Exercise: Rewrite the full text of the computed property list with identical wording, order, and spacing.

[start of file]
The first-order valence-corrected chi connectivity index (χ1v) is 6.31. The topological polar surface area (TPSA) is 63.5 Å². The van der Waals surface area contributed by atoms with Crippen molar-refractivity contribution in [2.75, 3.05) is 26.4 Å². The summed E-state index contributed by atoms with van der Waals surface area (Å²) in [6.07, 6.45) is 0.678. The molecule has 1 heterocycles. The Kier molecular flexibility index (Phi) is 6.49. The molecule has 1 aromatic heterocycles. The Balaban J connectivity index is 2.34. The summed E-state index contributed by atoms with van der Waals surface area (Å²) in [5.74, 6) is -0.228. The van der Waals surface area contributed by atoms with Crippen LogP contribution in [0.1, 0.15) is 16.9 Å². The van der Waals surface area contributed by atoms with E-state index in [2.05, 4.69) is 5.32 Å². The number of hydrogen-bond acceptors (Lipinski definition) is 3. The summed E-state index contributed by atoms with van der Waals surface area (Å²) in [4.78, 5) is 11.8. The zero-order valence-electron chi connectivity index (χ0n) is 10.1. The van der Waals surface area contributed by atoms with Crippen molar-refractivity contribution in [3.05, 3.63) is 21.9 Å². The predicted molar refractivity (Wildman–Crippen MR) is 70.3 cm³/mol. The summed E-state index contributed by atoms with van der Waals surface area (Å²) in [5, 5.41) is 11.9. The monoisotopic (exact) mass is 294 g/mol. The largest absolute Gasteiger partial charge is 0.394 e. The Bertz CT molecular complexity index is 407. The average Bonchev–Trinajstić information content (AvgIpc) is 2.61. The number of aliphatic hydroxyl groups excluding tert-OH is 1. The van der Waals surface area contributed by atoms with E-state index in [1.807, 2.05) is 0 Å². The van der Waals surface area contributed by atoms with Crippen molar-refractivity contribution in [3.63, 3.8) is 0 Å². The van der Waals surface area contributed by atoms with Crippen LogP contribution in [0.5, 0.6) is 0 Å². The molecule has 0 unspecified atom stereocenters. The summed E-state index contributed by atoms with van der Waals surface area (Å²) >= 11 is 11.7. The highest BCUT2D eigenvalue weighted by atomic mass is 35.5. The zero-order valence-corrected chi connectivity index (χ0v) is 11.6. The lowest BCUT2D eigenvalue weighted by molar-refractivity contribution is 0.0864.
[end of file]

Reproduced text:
The first-order valence-corrected chi connectivity index (χ1v) is 6.31. The topological polar surface area (TPSA) is 63.5 Å². The van der Waals surface area contributed by atoms with Crippen molar-refractivity contribution in [2.75, 3.05) is 26.4 Å². The summed E-state index contributed by atoms with van der Waals surface area (Å²) in [6.07, 6.45) is 0.678. The molecule has 1 heterocycles. The Kier molecular flexibility index (Phi) is 6.49. The molecule has 1 aromatic heterocycles. The Balaban J connectivity index is 2.34. The summed E-state index contributed by atoms with van der Waals surface area (Å²) in [5.74, 6) is -0.228. The van der Waals surface area contributed by atoms with Crippen LogP contribution in [0.1, 0.15) is 16.9 Å². The van der Waals surface area contributed by atoms with E-state index in [2.05, 4.69) is 5.32 Å². The number of hydrogen-bond acceptors (Lipinski definition) is 3. The summed E-state index contributed by atoms with van der Waals surface area (Å²) in [4.78, 5) is 11.8. The zero-order valence-electron chi connectivity index (χ0n) is 10.1. The van der Waals surface area contributed by atoms with Crippen molar-refractivity contribution in [3.05, 3.63) is 21.9 Å². The predicted molar refractivity (Wildman–Crippen MR) is 70.3 cm³/mol. The summed E-state index contributed by atoms with van der Waals surface area (Å²) in [5, 5.41) is 11.9. The monoisotopic (exact) mass is 294 g/mol. The largest absolute Gasteiger partial charge is 0.394 e. The Bertz CT molecular complexity index is 407. The average Bonchev–Trinajstić information content (AvgIpc) is 2.61. The number of aliphatic hydroxyl groups excluding tert-OH is 1. The van der Waals surface area contributed by atoms with E-state index in [1.807, 2.05) is 0 Å². The van der Waals surface area contributed by atoms with Crippen molar-refractivity contribution in [3.63, 3.8) is 0 Å². The van der Waals surface area contributed by atoms with Crippen LogP contribution in [0.5, 0.6) is 0 Å². The molecule has 0 unspecified atom stereocenters. The summed E-state index contributed by atoms with van der Waals surface area (Å²) >= 11 is 11.7. The highest BCUT2D eigenvalue weighted by atomic mass is 35.5. The zero-order valence-corrected chi connectivity index (χ0v) is 11.6. The lowest BCUT2D eigenvalue weighted by molar-refractivity contribution is 0.0864.